Latest posts by H. Sterling Burnett (see all)
- United Nations Misleads About Food Production and Climate Change - October 10, 2019
- Wealth Tames ‘Extreme’ Weather - October 9, 2019
- Trump’s ESA Changes: A Good Start - September 18, 2019
The Guardian reports the European Union will “vastly overshoot” its Paris climate pledges unless its net emissions from coal-fired power plants are ended by 2030. Europe’s 300 coal plants still generate a quarter of the continent’s power, and if they all continue to produce power until the end of their planned operating lives, the EU will exceed its carbon emissions target by 85 percent, reports Climate Analytics.
Even worse news for European climate alarmists: Germany, Greece, Poland, other EU nations, and the United Kingdom have either committed to extending the life of existing coal plants or are planning to build new ones. “Not only would existing coal plants exceed the EU’s emissions budget, but the 11 planned and announced plants would raise EU emissions to almost twice the levels required to keep warming to the Paris agreement’s long term temperature goal,” The Guardian reports Dr. Michiel Schaeffer, science director for Climate Analytics, as saying.
In the choice between reliable energy, economic progress and shivering in the dark or sweltering in the heat weather out of fear of climate changes 100 years from now, Europe is increasingly choosing to keep the lights on with coal. A stark reversal of EU nation’s previous position I might add.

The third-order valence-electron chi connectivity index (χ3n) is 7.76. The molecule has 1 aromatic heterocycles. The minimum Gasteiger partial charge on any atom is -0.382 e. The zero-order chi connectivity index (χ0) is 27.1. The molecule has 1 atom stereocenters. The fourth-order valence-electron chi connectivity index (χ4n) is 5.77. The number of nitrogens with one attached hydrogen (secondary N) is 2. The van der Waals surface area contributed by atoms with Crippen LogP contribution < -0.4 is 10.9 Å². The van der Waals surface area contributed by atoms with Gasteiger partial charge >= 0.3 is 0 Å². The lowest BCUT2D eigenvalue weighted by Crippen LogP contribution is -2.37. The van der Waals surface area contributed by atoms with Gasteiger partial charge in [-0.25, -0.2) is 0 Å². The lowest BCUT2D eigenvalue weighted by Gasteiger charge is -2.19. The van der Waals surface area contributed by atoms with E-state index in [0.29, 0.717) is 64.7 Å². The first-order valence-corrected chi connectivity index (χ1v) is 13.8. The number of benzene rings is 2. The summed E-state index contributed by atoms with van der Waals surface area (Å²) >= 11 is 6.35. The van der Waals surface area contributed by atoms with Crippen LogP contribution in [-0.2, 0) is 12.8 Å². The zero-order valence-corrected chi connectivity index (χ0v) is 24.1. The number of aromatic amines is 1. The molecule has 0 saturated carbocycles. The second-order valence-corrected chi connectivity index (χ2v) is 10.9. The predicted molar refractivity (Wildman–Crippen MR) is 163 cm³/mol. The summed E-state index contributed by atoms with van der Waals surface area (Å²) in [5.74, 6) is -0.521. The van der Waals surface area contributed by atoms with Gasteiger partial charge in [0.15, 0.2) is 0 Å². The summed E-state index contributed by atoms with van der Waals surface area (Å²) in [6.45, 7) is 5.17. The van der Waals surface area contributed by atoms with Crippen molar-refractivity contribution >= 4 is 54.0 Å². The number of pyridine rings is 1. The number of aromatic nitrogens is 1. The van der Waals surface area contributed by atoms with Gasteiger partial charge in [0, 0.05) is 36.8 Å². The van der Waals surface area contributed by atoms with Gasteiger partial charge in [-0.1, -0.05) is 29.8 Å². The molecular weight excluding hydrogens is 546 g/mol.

It seems, Europe’s lesson is one the leaders of South Australia had better learn soon.
A recent electric power failure in South Australia provides proof that what skeptics of renewable energy have long been saying is true: wind and solar farms can’t provide reliable baseload or peaking power.
In May 2016, the last coal-fired power station in South Australia was shuttered to meet the state’s self-imposed goal of reducing carbon dioxide emissions by 50 percent by 2025. By July – the middle of the southern hemisphere’s winter, normally a time of low demand – the spot price of electricity tripled.
In early February, in the middle of a summer heat wave, much of South Australia experienced a power failure, and the state government instituted rolling blackouts so people could prepare for ongoing power outages.
Australian Prime Minister Malcolm Turnbull was quick to castigate South Australia’s state government, saying its “experiment” with renewable energy showed “extraordinary complacency and reckless negligence.”
Turnbull told 5aa Radio the South Australian government “worshipped at the altar of renewable energy and failed to put in place the backup, whether it is baseload, whether it is gas peaking plants … or whether it is storage.” As a result, “They’ve failed to do the work to ensure South Australians can keep the lights and air conditioners on … The Labor government in South Australia has systematically made South Australia vulnerable and you’re seeing it again and again so you now have the least reliable energy and the most expensive energy.”